While laws are necessary to eliminate sex discrimination in the workplace, laws are only as effective as the cultural norms that create and sustain them. The foundations of the modern workplace date back to a time when women’s primary workspace was in the home, not in paid workplaces. Although policies and laws have evolved over time intended to ensure that women have equal access and opportunity to work, recent revelations of pervasive harassment and discrimination show that many of the old cultural norms and assumptions about women in the workplace still remain intact and inhibit women in invisible, yet real ways.
A Critical Moment
Meaningful cultural change occurs as a result of the confluence of a number of factors: awareness of a problem; understanding of its roots; thoughtful plans to address it; broad support for change. It took over 80 years of concerted effort to change cultural norms for women in America to obtain the right to vote. The recent Me Too movement has created a critical moment in the push to change cultural norms around women’s role in the workplace because it frames the impediments to women’s professional advancement in raw, human terms, instead of as invisible barriers.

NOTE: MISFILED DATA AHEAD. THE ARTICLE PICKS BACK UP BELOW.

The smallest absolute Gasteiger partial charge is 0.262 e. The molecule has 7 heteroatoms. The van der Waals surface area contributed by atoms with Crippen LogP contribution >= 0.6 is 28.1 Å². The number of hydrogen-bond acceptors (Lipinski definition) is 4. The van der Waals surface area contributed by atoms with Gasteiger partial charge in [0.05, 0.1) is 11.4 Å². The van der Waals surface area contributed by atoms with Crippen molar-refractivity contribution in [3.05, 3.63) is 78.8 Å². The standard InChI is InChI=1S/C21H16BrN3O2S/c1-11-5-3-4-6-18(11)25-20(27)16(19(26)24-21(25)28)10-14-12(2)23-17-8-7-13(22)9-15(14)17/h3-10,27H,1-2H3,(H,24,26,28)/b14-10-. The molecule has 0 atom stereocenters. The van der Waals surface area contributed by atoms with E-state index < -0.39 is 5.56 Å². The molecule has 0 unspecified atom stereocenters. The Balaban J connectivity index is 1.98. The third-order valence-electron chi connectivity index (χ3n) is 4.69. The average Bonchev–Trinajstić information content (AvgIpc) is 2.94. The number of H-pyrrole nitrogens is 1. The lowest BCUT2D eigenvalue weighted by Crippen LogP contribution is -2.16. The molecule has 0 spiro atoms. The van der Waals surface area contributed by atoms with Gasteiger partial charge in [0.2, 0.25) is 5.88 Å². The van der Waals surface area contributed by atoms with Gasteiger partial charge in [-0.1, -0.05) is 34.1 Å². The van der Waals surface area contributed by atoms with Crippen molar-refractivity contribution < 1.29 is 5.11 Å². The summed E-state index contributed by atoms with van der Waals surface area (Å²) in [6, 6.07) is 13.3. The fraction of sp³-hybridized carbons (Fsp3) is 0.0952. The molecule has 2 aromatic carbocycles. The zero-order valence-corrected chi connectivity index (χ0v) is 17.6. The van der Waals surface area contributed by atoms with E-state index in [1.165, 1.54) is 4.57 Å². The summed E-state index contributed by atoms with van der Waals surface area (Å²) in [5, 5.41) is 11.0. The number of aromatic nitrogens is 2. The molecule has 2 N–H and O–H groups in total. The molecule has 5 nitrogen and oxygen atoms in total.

By publicly putting faces to experiences, the Me Too movement has required us to view the problem of sex discrimination in a different and more direct way and opened up a national dialogue about why this is still such a widespread problem today, more than 50 years after Congress enacted a statute to eliminate it. Similarly, the New York Times article tells the real, human stories of the devastating effects of discrimination against pregnant women, describing the direct actions of employers that create the invisible maternal wall blocking the employment opportunities of so many women who wish to work to provide for their families.
Continuing these conversations about women’s shared experiences in the workplace is important to understanding the impediments to women’s advancement at work in concrete terms, instead of as metaphorical invisible barriers. Humanizing the conversation in this manner could be the cultural change needed to replace imaginary walls and glass ceilings with a big open door.